Material and methods
Cases and controls
Cases and controls were recruited at Samsung Hospital of Sungkyunkwan University in Seoul, South Korea, from October 2004 to June 2006. Participants were between the ages of 30 and 65 years and were all examined with a mammography to confirm the presence of breast cancer. Subjects were excluded from the study if they had any history of cancer (5 cases) and had an estimated total energy intake <500 kcal/day or >4,000 kcal/day (16 cases and 13 controls). Controls were patients who had visited one of the dentistry, orthopedic surgery, general surgery, ophthalmology, dermatology, rehabilitation, obstetrics and gynecology or family medicine clinics within the same hospital. All histologically confirmed cases were matched to controls by their age (within 2 years) and menopausal status (362 pairs). The Institutional Review Board (IRB) of the Samsung Hospital of Sungkyunkwan University approved this study and written informed consent forms were obtained from all study participants.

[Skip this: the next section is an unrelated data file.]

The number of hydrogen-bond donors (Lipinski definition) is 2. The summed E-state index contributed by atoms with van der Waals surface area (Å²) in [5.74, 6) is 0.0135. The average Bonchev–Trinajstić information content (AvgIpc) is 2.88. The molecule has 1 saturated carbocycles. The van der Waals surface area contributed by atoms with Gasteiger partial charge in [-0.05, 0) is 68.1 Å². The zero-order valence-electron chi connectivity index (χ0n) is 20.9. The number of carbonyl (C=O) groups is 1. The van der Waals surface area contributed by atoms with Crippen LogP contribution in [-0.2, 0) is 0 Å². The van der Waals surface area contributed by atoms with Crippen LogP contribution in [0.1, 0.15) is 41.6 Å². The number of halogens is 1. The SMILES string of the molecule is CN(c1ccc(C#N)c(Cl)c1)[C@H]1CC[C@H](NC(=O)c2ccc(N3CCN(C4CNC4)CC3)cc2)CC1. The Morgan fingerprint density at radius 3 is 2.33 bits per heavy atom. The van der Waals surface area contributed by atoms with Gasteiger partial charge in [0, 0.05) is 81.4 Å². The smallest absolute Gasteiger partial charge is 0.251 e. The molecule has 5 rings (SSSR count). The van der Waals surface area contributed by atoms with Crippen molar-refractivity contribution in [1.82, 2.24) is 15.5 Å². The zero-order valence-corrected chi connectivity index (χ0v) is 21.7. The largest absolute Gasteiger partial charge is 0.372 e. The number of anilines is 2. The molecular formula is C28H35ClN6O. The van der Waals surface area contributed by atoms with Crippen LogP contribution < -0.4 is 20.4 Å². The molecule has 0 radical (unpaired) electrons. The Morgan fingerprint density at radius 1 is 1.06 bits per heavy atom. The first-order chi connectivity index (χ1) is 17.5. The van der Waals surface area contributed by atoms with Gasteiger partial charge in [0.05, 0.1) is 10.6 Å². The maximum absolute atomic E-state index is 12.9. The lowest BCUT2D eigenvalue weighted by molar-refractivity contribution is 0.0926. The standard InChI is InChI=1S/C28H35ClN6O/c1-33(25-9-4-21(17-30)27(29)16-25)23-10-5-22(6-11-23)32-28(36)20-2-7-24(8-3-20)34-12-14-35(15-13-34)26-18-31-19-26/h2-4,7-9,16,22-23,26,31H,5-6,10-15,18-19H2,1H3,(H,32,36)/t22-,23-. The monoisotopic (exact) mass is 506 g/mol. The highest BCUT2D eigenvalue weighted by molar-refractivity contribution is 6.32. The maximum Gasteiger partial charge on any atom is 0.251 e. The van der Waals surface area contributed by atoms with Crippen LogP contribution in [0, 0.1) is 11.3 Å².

Trained interviewers administered the questionnaires that addressed patients' general characteristics, menstrual and reproductive history, family history of breast cancer, smoking and drinking habits, intake of multivitamins and the average time spent exercising. To collect dietary data, the quantitative food frequency questionnaire (FFQ) was used with visual aids, such as food photographs and models, to demonstrate item-specific units, which was modified from the validated FFQ.18 Subjects were asked by trained dietitians to recall their diet from 3 years prior to the time of the interview by asking them to provide their usual intake of 121 food items over a period of 12 months.19 Portion sizes were open-ended questions and standard units were used for all food items. All frequencies were standardized into “times per day” by using the conversion factors 30.4 days or 4.3 weeks per month. The food intake and nutrient intake per day was calculated using a weighted frequency per day, a portion size per unit and 2 databases with recipe and nutrient information.20 To avoid bias due to the simple relationship between nutrient intake and total energy intake, the nutrient intake results were used only after the residual method was used to adjust for total energy intake.19